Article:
Afghanistan have joined the mine ban treaty. That
comprehensively banned the weapon. They've banned any
possession of the weapon. The U.S. would be going
against the treaty obligations of those countries if it
were to use antipersonnel landmines in those countries.
So, again, there's sort of an Alice-in-Wonderland aspect
to this, where there is no viable reason to hold on to
these weapons from a humanitarian or military point of
view. Yet, the political and humanitarian efforts would
be great. It should have been a no-brainer. They need to
go back to the drawing board.

AMY GOODMAN: Stephen Goose,

STEPHEN GOOSE: Do a serious review.

AMY GOODMAN: Stephen Goose, how are you at Human Rights
Watch and other human rights groups around the world, of
course when Princess Di was alive this was her main
issue, to ban land mines around the world. How are you
going to be organizing now? I assume there's a real
scramble going on right now, since yesterday, since this
just slipped out, this decision of the United States.

STEPHEN GOOSE: Well, we have been doing just fine on
this issue without the U.S. ban on board and the without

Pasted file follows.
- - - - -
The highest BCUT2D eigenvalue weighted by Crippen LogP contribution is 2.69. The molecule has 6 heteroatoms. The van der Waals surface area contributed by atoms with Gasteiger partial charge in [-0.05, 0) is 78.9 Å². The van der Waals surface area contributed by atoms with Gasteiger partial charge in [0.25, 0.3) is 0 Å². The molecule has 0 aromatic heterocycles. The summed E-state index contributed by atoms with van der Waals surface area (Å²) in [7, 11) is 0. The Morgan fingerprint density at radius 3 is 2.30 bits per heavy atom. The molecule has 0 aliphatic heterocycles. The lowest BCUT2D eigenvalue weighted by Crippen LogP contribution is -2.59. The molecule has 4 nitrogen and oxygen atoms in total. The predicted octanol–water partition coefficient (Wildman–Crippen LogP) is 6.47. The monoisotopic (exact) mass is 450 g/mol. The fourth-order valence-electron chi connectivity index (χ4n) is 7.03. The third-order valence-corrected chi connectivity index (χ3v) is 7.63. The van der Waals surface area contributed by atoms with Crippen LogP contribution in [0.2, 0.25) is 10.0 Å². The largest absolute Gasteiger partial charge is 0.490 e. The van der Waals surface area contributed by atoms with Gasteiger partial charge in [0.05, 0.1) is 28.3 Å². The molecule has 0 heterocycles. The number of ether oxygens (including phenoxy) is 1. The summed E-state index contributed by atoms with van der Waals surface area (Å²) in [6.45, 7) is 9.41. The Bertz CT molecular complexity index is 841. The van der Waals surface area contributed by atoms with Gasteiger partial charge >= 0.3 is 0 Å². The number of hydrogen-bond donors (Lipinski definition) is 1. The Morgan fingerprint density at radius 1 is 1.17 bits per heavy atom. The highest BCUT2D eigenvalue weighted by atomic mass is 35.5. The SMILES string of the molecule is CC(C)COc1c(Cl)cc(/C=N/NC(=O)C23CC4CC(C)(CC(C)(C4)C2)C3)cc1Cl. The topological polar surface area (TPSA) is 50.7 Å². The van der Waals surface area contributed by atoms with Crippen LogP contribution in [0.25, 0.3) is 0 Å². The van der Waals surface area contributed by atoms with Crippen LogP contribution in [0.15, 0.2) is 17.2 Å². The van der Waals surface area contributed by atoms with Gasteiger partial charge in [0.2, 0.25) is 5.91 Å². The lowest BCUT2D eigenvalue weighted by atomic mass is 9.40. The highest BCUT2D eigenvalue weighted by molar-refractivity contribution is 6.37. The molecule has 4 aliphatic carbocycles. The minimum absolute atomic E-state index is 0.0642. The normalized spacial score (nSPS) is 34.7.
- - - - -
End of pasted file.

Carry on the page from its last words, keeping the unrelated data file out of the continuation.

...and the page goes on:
Russia or China on board. We want these countries to
come aboard, but the fact is this weapon has been
stigmatized and has been stigmatized throughout the
world. That is why only one country still sort of dare
to use it. They fear the international condemnation that
would come if it were to use it. We still have a number
of countries who are clinging to their arsenals of these
outmoded weapons, but in fact, the power of the
convention, the power of the stigma against the weapon
affects even those who are outside of it. So this is a
disappointment, but it doesn't deal a death blow to the
efforts to get rid of the weapon. It would help to have
the U.S. on board, to bring additional countries on
board as well, but it is mainly the disappointment from
the domestic perspective, that the U.S. simply has no
reason to stay away.

AMY GOODMAN: Stephen Goose, Director of Human Rights
Watch's arms division and a longtime leader in the
movement to ban landmines.